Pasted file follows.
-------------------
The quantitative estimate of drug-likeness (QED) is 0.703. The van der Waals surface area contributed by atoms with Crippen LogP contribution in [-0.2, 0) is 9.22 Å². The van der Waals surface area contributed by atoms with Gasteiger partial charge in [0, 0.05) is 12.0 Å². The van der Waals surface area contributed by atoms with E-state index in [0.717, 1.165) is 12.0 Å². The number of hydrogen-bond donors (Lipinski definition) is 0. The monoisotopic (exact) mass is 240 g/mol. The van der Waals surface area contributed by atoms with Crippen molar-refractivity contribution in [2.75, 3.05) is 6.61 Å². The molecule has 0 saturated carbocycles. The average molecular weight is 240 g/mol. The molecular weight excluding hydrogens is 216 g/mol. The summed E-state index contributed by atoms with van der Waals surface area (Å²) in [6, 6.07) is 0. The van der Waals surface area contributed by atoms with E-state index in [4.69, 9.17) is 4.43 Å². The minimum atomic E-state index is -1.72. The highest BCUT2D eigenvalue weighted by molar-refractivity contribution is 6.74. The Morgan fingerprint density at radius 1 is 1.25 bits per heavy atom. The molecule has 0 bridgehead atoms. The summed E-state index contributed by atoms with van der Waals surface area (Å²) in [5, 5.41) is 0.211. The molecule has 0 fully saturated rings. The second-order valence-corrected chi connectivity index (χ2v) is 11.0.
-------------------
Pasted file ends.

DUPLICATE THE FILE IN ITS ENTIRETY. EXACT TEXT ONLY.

The quantitative estimate of drug-likeness (QED) is 0.703. The van der Waals surface area contributed by atoms with Crippen LogP contribution in [-0.2, 0) is 9.22 Å². The van der Waals surface area contributed by atoms with Gasteiger partial charge in [0, 0.05) is 12.0 Å². The van der Waals surface area contributed by atoms with E-state index in [0.717, 1.165) is 12.0 Å². The number of hydrogen-bond donors (Lipinski definition) is 0. The monoisotopic (exact) mass is 240 g/mol. The van der Waals surface area contributed by atoms with Crippen molar-refractivity contribution in [2.75, 3.05) is 6.61 Å². The molecule has 0 saturated carbocycles. The average molecular weight is 240 g/mol. The molecular weight excluding hydrogens is 216 g/mol. The summed E-state index contributed by atoms with van der Waals surface area (Å²) in [6, 6.07) is 0. The van der Waals surface area contributed by atoms with E-state index in [4.69, 9.17) is 4.43 Å². The minimum atomic E-state index is -1.72. The highest BCUT2D eigenvalue weighted by molar-refractivity contribution is 6.74. The Morgan fingerprint density at radius 1 is 1.25 bits per heavy atom. The molecule has 0 bridgehead atoms. The summed E-state index contributed by atoms with van der Waals surface area (Å²) in [5, 5.41) is 0.211. The molecule has 0 fully saturated rings. The second-order valence-corrected chi connectivity index (χ2v) is 11.0.